Category Archives: Multiple techniques

Project 4 :Variations using masks and multi-colours

Further experimentation adding colour and using masks to develop prints: 

I used the additional prints carried out earlier as the base for printing successive layers using a variety of techniques, including: impressed texture, backdrawing and masking. Using a small sketch of the view from the studio window, I attempted to recreate the image using print.

I used tracing paper, I created a number of masks to add additional colour to emphasise the house gable end and the trees. I dropped water on the printing plate to vary the texture in the foreground, which added interest by was difficult for me to control.

I then covered all areas except the sky to allow me to balance the colour composition of the prints as some areas were too pale.

On some prints, I used backdrawing and imprinting with corrugated cardboard to build up the form of the houses.

Landscapes produced from layered colour ask and impressed techniques 

Reflections

I really enjoyed using these techniques. However I did find it difficult to create fine detail. However, the effects created by the printing process really added to the visual interest of the prints. For this reason, it was even more important to thoroughly plan the pieces as well as possible before starting printing.

Wome of the prints are quite well registered, but the addition of masks seemed to make this more difficult to achieve due to slippage of the sides of the masks. I tried taping these down with masking tape but ther was still some dragging across the print.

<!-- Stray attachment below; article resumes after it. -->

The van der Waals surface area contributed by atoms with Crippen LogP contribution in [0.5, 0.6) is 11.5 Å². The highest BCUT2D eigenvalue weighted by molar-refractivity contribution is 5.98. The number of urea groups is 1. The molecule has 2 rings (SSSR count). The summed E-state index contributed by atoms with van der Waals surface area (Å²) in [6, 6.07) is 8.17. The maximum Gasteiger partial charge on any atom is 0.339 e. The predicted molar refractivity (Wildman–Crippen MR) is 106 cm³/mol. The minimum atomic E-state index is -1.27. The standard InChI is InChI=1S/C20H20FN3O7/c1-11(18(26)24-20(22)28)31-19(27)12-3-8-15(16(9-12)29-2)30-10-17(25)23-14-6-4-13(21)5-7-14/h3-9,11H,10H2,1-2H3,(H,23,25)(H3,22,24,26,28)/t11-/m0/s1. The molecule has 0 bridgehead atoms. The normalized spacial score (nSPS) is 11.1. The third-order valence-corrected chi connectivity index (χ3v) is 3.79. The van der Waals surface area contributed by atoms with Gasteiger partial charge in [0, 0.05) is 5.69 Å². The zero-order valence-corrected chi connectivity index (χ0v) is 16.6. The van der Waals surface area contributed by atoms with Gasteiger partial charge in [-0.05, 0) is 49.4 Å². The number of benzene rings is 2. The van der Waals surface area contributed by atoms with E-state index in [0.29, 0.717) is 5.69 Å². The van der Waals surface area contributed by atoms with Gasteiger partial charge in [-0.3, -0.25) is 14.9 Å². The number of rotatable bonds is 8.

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Project 3:variations using masks and multi-colours

Experimentation with impressed textures

I started the project by experimenting with impressed textures using a range of different materials: crushed velvet, bubble wrap, sponges (soft, and hardened by paint  dried in). I also worked with corrugated card of various different lengths. This was done on a plate inked with a single colour.

I experimented with placing the card onto the ink and pressing and also using a small roller to create a stronger imprint. The swirls in this print were created by by twisting the end of a small sponge. I also scraped into the ink using the end of a paintbrush.

Corrugated card was very effective in creating images which could suggest railings, buildings, fences, railways tracks. The swirl shapes could be used in trees and clouds and for the creation of abstract interest.

A number of further project experiments with the addition of colours and masks were undertaken.

image

Close up of textures obtained using impressed textures

Masked monoprints with texture

 

Method
For this print I wanted to explore the potential for using dendritic monoprinting combined with masking to create a landscape inspired by the Chinese landscape painter Fu Baoshi, in particular, the painting Mountains in Sichuan, in which successive mountain ridges receded high above the flat terrain in the foreground. I attempted to recreate this scene initially using torn paper and then moved on to creating masks.

http://www.comuseum.com/?s=Fu+Baoshi#wysija

Chinaonlinemuseum.com

I printed the lightest base colour initially and gradually added several masked layers using both positive and negative masking to create the mountain range.

I found that moving the mask to create a small ridge of white from the paper worked well and explored a number of different ways of working with the masks. The final print involved creating the dendritic forms using a glass and a plastic plate which were inked up and pulled gently apart. These were then printed into the lower part of the plate.
I mixed a brown gray using blue and orange and added some purple remaking from the masking process.

The biggest challenge was controlling the amount of spread of the printing ink on the paper to avoid covering features of the print which I wanted to keep.

I took several prints from the plate and really liked the variations created by the process.

overall I was pleased with the results but struggled to keep the paper clean throughout the printing process.